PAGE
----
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Woman Dies In Husband's Arms After Taking Refuge From Wildfire In Pool

SANTA ROSA (CBS SF) -- A couple married for 55 years who were enjoying a family Wine Country visit in Santa Rosa got caught up the deadly Tubbs fire Monday morning, according to a report by the San Francisco Chronicle.

Carmen and Armando Berriz, who lived in the small Southern California town of Apple Valley, had been staying at a rented house on the north end of Santa Rosa on Crystal Court for several days with their daughter, Salinas resident Monica Berriz Ocon, and son-in-law, Luis Ocon, the Chronicle reported.

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The visit happened during an annual family trip.

The family had spent three days enjoying winery tours and swimming in the rental home's backyard swimming pool, reveling in the gorgeous autumn weather and enjoying each others' company.

Carmen and Armando Berriz
Carmen and Armando Berriz (courtesy of Monica Berriz Ocon)

According to the Chronicle, it was early Monday morning when Luis Ocon was woken up by something outside, possibly the strong winds that would fan the flames and spread burning embers of the explosive wildfires that began a few hours earlier.

Ocon said he spotted a glowing ember that "...hit the ground and just blew up."

Flames quickly surrounded the home, Ocon told the Chronicle. He woke his wife, daughter and in-laws Carmen and Armando and they rushed out of the house in their pajamas. The family piled into three separate cars and frantically drove away from the conflagration.

But Ocon said that as he and his wife and daughter waited the bottom of the hill from the rented home, the car being driven by his in-laws never materialized. He told his wife to take their daughter to safety and attempted to drive back and find the couple, but authorities stopped him, saying it was too dangerous.

My father very level headedly and very resourcefully said We've got to go back to the house and jump in the pool And that's what they did

According to the Chronicle, Amando Berriz later told his daughter and son-in-law that they had only driven a short distance before the car he and his wife were in became stuck on a downed tree. Berriz realized that there was only one safe place nearby: the pool at the home they rented.

Santa Rosa pool
The swimming pool at the rented Santa Rosa home where Armando and Carmen Berriz took shelter during the Tubbs Fire (courtesy Berriz Family)

The couple made it back to the pool as the flames towered over them, consuming the house and all of the trees in the home's yard. Berriz told family members that he held on to the brick at the edge of the pool, his hands burning as he kept himself afloat with his wife hanging on to him.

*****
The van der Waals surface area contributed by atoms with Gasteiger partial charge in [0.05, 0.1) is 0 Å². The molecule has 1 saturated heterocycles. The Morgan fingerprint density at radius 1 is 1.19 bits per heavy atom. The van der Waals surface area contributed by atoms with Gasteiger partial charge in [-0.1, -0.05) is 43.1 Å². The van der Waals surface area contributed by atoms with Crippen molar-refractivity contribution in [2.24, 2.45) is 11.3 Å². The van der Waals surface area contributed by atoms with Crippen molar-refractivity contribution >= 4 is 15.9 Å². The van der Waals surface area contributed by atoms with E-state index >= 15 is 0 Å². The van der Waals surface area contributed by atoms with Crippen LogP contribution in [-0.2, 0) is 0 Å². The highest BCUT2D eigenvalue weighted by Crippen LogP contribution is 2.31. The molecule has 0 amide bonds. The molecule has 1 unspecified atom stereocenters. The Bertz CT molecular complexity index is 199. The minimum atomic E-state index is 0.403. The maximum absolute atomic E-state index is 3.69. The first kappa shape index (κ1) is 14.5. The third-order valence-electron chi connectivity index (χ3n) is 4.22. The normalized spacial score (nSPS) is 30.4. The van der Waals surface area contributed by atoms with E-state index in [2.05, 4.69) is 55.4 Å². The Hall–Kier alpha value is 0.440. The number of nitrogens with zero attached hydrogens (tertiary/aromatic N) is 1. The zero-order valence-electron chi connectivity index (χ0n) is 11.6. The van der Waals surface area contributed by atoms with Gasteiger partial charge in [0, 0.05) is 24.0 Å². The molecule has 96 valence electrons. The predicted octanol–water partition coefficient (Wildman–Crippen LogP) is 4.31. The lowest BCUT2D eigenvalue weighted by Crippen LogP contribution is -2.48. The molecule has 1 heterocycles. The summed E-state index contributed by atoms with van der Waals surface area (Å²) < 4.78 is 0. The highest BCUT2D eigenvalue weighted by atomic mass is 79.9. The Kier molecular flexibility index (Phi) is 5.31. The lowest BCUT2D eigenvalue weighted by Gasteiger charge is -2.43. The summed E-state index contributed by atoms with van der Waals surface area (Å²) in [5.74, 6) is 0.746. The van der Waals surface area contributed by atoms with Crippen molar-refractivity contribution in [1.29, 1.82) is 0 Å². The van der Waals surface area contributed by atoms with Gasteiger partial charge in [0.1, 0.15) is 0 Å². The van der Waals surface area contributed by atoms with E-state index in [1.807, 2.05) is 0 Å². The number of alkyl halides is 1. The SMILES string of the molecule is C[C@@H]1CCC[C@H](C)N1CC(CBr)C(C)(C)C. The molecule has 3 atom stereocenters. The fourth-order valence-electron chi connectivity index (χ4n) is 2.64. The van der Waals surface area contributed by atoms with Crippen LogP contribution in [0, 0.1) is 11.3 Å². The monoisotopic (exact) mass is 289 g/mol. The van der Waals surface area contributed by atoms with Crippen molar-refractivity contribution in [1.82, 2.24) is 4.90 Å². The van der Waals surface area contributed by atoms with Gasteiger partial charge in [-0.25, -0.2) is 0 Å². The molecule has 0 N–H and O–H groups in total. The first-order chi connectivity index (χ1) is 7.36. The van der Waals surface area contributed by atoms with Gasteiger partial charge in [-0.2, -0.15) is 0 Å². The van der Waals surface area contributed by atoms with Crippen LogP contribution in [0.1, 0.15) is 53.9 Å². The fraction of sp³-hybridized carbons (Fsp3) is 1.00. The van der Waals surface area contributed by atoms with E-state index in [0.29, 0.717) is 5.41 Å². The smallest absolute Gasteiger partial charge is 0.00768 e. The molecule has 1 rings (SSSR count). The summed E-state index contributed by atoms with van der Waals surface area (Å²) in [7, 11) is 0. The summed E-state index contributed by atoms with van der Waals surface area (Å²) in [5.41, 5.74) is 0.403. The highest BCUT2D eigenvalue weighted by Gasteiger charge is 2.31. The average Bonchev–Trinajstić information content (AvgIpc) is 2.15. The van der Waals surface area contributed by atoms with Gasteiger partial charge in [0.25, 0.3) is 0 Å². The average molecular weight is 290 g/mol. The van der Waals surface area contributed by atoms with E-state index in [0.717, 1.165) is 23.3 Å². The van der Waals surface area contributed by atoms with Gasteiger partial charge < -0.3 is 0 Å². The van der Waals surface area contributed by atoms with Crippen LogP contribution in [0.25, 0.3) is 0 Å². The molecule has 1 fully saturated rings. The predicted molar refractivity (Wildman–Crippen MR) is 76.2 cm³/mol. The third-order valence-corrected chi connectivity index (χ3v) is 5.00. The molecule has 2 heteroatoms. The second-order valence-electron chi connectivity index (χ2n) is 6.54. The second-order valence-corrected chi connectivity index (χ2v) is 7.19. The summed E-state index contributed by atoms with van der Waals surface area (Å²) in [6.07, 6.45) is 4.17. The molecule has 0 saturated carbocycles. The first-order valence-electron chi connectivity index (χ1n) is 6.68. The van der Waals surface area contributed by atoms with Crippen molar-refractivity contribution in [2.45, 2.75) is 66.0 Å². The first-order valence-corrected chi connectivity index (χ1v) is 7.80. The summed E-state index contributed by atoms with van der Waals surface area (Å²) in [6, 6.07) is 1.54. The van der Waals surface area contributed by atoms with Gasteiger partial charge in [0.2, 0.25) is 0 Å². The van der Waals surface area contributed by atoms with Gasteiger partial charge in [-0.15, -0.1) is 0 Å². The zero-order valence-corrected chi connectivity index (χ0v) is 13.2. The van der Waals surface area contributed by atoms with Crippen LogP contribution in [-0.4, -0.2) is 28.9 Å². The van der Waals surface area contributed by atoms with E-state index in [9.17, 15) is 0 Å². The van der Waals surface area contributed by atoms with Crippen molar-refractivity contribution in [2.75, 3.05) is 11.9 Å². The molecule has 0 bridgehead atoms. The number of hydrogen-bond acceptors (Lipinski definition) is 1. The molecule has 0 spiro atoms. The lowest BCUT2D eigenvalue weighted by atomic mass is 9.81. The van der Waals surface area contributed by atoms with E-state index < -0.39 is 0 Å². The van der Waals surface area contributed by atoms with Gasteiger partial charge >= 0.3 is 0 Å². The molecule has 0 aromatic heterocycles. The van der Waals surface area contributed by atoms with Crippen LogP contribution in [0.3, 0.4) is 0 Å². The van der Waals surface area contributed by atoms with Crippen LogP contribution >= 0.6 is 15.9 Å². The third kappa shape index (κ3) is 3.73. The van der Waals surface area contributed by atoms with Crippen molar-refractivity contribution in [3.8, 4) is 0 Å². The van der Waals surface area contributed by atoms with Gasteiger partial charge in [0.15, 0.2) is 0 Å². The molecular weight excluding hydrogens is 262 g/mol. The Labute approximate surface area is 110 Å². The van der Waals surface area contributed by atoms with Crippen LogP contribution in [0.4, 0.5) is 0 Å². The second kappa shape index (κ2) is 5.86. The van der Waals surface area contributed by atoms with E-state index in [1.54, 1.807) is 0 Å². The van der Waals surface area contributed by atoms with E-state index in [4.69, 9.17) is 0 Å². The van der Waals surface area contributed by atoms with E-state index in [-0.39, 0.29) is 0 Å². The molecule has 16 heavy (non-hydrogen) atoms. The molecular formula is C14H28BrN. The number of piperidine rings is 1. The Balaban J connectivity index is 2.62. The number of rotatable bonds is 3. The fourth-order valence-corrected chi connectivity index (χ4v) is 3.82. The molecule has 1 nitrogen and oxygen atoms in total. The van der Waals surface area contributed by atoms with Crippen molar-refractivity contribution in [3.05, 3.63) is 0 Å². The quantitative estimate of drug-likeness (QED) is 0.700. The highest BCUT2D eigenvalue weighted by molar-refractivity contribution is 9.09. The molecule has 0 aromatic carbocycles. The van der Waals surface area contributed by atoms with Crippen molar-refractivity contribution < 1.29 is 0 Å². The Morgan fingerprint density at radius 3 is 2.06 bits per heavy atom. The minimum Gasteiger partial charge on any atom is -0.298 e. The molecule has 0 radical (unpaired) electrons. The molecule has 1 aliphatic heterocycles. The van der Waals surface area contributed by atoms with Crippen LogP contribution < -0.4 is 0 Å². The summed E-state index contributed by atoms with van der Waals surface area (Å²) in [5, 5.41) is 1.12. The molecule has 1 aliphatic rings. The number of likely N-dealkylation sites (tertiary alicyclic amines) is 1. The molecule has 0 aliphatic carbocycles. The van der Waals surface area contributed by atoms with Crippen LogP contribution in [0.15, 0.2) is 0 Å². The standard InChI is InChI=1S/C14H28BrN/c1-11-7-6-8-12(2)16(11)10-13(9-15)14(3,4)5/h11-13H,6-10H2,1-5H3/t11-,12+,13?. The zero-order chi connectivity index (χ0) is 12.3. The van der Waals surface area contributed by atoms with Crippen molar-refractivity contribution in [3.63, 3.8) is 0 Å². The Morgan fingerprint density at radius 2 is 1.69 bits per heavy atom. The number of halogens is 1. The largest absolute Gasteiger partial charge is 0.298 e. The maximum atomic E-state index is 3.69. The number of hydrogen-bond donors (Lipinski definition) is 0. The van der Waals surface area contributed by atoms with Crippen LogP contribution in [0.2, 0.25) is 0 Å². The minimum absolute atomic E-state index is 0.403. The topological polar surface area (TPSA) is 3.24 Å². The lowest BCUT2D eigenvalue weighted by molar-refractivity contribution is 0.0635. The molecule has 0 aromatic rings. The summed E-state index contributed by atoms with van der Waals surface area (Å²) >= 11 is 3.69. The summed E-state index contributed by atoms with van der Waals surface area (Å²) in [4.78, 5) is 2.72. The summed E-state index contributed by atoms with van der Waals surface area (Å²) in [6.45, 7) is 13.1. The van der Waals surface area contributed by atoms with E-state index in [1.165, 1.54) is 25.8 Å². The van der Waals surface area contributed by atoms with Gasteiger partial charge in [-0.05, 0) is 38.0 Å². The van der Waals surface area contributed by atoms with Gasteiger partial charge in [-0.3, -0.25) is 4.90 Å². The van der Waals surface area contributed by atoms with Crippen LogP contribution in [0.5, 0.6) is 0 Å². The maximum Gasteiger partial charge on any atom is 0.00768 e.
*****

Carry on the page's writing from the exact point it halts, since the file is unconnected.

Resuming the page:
The couple kept themselves as immersed in the pool as possible to stay protected from the flames while still keeping their faces above the water level, getting what oxygen they could as the fire burned so intensely around them that it melted the patio furniture around the pool.

Tragically, Carmen eventually stopped breathing, dying as Armando held her in his arms. According to the Chronicle story, he told his daughter and son-in-law he kept holding Carmen for hours after she had passed.

Once the flames subsided, Armando finally let go, leaving Carmen at the steps of the pool before making his way down the hill, where firefighters found him.

According to the Chronicle, Armando was taken to Santa Rosa Memorial Hospital where he was treated for serious burns. Firefighters notified the Berriz's daughter Monica Ocon and son-in-law Luis, who rushed to the hospital to meet him and learn the sad news of Carmen's death.

Tubbs Fire survivor Armando Berriz with his brother Albert Berriz
Tubbs Fire survivor Armando Berriz, left, with his brother Albert Berriz on Thursday October 12, 2017 (courtesy Berriz Family).

Berriz was taken to a burn unit at a Southern California hospital, the Chronicle said, but has since returned to the home in Apple Valley where he lived with Carmen to recover.

"They both made it through the worst of it," the couple's daughter Monica Berriz Ocon told the Chronicle. "That makes me so proud. They made it because they had each other's strength."

In an interview with CBS LA, Berriz Ocon fondly recalled her mother.

"Everybody loved my mom," said Berriz Ocon told CBS LA. "She was very family oriented and kept us all together always."

Her mom had always had respiratory problems, but Berriz Ocon said she fought for her life and her husband's.

"She actually made it through the worst part of the fire," said Berriz Ocon. "Her lungs just kind of gave out. The love they had for each other was something everybody has always admired and loved."

Berriz Ocon told CBS SF on Friday she was with her father in Apple Valley at the family home, helping and comforting him on what she understandably said was a "difficult day."

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